I say that facetiously, of course, because I am a long time Bukhead. This journal is a great opportunity to get a glimpse inside Bukowskis mind in his later years. He may have mellowed but it is still vintage Buk. The wine continued to flow and the typewriter continued to produce. It does not equal his poetry or novels but it is still beneficial reading for any fan of Buk. And the illustrations by R. Crumb are almost worth the price of admission on their own. R. Crumb is still as demented and crazed as ever. A worthwhile addition to any personal library.
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Format: Hardcover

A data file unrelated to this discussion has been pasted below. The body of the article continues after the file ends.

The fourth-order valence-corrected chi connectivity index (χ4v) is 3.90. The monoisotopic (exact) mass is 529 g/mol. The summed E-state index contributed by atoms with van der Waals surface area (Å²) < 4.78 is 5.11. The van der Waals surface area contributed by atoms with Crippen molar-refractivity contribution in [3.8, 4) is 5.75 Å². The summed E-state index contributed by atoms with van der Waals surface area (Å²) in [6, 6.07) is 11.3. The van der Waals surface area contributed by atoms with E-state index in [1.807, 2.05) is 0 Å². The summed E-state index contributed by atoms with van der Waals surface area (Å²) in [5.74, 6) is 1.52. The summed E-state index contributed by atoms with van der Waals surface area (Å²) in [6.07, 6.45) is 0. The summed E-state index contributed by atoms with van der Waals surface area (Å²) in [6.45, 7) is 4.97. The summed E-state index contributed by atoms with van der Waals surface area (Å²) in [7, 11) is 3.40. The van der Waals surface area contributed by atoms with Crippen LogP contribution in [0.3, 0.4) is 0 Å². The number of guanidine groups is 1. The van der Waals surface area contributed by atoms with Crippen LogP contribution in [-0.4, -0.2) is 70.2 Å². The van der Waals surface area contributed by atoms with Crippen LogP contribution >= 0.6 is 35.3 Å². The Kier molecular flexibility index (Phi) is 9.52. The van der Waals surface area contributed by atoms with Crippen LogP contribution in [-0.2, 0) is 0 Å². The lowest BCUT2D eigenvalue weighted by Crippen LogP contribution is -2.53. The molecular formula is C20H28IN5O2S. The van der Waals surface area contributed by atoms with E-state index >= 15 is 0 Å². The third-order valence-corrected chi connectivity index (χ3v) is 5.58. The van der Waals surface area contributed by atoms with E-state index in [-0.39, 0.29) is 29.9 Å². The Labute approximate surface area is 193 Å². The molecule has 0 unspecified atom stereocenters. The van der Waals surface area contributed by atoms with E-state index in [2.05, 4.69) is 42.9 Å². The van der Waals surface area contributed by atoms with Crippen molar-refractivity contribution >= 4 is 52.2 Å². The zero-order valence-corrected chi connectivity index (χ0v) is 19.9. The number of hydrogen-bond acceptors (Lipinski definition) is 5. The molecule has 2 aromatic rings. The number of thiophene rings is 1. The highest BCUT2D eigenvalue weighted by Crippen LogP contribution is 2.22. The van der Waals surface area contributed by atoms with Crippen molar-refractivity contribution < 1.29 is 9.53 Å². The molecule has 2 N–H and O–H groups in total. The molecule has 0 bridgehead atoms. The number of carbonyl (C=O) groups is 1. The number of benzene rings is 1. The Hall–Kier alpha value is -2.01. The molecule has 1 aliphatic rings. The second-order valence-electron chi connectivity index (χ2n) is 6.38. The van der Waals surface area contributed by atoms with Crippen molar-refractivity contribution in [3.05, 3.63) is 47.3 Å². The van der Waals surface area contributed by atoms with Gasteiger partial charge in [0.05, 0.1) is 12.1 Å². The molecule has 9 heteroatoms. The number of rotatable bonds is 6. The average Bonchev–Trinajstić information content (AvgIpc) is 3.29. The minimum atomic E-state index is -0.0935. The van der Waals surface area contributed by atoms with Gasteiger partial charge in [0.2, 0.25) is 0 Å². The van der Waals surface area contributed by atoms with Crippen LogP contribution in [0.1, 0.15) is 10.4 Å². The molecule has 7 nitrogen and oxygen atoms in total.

I had an indirect contact with Bukowski in the 1970s when I was working at a Long Beach college newspaper and our Arts editor had just gotten back from seeing him at one of his poetry readings. I was asked to write the headline for the rave review on it we were publishing, and as a young poet I was more than happy to do so.

In the headline I called him "Buk the bard" and they gave it the go ahead for printing. But the editor had met his friends and they'd mentioned that Buk no longer lived in Hollywood and had moved to the notorious San Pedro area.

We all got very concerned for him and told Buk's friends that he shouldn't live there, and that L.A., Belmont Shore, Long Beach - almost anywhere else, in fact - would be preferable. As I recall, at that time there was a stabbing in Pedro almost every weekend.

Soonafter we got word in the newsroom of what Buk thought of the suggestion by us little upscale college smartasses - he said it was a rather dumb one, and that he actually regarded it as an insult, as if we'd just ridiculed his new jacket.